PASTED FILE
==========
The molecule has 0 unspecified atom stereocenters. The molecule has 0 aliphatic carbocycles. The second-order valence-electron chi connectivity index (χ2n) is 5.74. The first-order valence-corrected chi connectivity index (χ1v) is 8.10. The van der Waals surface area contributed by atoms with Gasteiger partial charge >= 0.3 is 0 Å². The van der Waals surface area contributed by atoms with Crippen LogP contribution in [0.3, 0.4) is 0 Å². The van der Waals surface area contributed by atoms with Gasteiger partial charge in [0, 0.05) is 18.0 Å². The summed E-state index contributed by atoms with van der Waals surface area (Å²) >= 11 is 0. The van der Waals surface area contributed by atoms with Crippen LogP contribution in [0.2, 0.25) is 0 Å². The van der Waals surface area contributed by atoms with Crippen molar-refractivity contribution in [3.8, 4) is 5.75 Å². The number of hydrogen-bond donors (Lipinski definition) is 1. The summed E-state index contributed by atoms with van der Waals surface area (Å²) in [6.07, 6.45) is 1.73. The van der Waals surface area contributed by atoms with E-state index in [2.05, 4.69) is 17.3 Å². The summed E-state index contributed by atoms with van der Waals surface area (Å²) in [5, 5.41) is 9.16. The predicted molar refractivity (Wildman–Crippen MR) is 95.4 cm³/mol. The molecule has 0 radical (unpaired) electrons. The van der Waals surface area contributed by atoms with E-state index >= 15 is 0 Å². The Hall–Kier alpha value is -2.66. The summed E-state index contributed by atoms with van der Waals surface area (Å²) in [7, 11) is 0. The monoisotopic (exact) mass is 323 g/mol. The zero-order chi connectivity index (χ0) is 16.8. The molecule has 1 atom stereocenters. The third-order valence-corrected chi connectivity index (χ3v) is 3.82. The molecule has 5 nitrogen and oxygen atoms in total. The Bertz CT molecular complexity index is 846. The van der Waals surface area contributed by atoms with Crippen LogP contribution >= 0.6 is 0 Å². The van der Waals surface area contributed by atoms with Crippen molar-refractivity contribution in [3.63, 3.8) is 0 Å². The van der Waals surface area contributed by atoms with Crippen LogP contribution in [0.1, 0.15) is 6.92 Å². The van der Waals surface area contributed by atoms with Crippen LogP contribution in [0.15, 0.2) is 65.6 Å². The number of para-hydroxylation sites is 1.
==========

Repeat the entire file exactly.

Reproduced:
The molecule has 0 unspecified atom stereocenters. The molecule has 0 aliphatic carbocycles. The second-order valence-electron chi connectivity index (χ2n) is 5.74. The first-order valence-corrected chi connectivity index (χ1v) is 8.10. The van der Waals surface area contributed by atoms with Gasteiger partial charge >= 0.3 is 0 Å². The van der Waals surface area contributed by atoms with Crippen LogP contribution in [0.3, 0.4) is 0 Å². The van der Waals surface area contributed by atoms with Gasteiger partial charge in [0, 0.05) is 18.0 Å². The summed E-state index contributed by atoms with van der Waals surface area (Å²) >= 11 is 0. The van der Waals surface area contributed by atoms with Crippen LogP contribution in [0.2, 0.25) is 0 Å². The van der Waals surface area contributed by atoms with Crippen molar-refractivity contribution in [3.8, 4) is 5.75 Å². The number of hydrogen-bond donors (Lipinski definition) is 1. The summed E-state index contributed by atoms with van der Waals surface area (Å²) in [6.07, 6.45) is 1.73. The van der Waals surface area contributed by atoms with E-state index in [2.05, 4.69) is 17.3 Å². The summed E-state index contributed by atoms with van der Waals surface area (Å²) in [5, 5.41) is 9.16. The predicted molar refractivity (Wildman–Crippen MR) is 95.4 cm³/mol. The molecule has 0 radical (unpaired) electrons. The van der Waals surface area contributed by atoms with E-state index >= 15 is 0 Å². The Hall–Kier alpha value is -2.66. The summed E-state index contributed by atoms with van der Waals surface area (Å²) in [7, 11) is 0. The monoisotopic (exact) mass is 323 g/mol. The zero-order chi connectivity index (χ0) is 16.8. The molecule has 1 atom stereocenters. The third-order valence-corrected chi connectivity index (χ3v) is 3.82. The molecule has 5 nitrogen and oxygen atoms in total. The Bertz CT molecular complexity index is 846. The van der Waals surface area contributed by atoms with Crippen LogP contribution >= 0.6 is 0 Å². The van der Waals surface area contributed by atoms with Crippen molar-refractivity contribution in [3.63, 3.8) is 0 Å². The van der Waals surface area contributed by atoms with Crippen LogP contribution in [0.1, 0.15) is 6.92 Å². The van der Waals surface area contributed by atoms with Crippen LogP contribution in [0.15, 0.2) is 65.6 Å². The number of para-hydroxylation sites is 1.